The goat glanced at Eljay's acquisition ticket and pawed at the metal floor, making an awful screeching sound.
Eljay stared at the goats. "I got the ticket before I knew you'd become... passengers. I won't acquisition your milk, but maybe there's something I can trade?"
"What do you have that the ship doesn't provide?" the goat asked, curious.
"I have a friend who makes some pretty amazing beer."
Mariada's solution was a good one. The goats could take care of themselves, and maybe learn to do some of the other things around the ship. They might even turn out to be good company, and ease the loss of the younger generations.
His daughter was gone, so far beyond him that he couldn't even lose to her at chess, even if he wanted to. He wondered if the goats would learn to play. He hoped so.
The End
This story was first published on Wednesday, February 18th, 2015

Author Comments

Several months ago, I decided to write a series of flash stories for Daily Science Fiction. This proved to be more difficult than I expected--my first few attempts to write multiple flashes on the same theme collapsed into single (multi-part) short stories. (If anyone is curious, my first "failed" attempt at a series of flash, "Five Stages of Grief After the Alien Invasion," is available to read in the August 2014 issue of Clarkesworld.)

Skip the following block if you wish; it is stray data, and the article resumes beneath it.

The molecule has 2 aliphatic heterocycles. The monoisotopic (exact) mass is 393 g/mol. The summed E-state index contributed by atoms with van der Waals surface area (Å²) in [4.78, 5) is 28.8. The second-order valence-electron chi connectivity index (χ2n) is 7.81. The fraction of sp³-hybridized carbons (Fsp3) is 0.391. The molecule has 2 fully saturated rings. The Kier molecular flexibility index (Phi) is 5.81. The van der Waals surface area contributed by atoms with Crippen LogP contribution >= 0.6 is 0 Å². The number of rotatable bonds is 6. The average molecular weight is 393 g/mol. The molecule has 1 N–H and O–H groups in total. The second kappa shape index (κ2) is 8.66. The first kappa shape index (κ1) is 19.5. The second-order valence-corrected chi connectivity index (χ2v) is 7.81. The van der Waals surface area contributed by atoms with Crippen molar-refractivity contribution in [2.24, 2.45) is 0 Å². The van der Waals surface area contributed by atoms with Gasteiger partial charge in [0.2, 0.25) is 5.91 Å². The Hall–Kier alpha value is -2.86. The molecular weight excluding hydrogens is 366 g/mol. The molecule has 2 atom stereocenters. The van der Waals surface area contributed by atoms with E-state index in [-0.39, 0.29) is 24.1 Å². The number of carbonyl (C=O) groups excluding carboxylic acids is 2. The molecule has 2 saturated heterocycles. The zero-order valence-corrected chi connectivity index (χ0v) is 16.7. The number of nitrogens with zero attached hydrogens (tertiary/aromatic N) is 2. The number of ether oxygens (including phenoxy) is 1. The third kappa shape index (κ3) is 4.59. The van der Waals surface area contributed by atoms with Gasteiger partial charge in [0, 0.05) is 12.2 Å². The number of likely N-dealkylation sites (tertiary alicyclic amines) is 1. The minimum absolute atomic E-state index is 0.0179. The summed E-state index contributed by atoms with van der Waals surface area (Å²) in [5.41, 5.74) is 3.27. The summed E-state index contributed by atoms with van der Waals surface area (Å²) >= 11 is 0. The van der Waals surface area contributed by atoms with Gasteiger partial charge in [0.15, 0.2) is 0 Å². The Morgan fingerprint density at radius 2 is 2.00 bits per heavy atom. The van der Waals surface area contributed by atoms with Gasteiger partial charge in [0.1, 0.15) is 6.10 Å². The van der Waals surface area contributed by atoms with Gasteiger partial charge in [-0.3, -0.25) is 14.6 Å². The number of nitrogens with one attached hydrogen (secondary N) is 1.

For DSF, I wanted the individual stories to stand completely on their own, rather than being fundamentally interrelated. When I got the idea to do a tasting menu, I started by writing one fantasy story and one science fiction story, to make absolutely sure I ended up with a series instead of a single story.

To read the other stories in this Tasting Menu series so far published: dailysciencefiction.com/hither-and-yon/tasting-menu.

- Caroline M Yoachim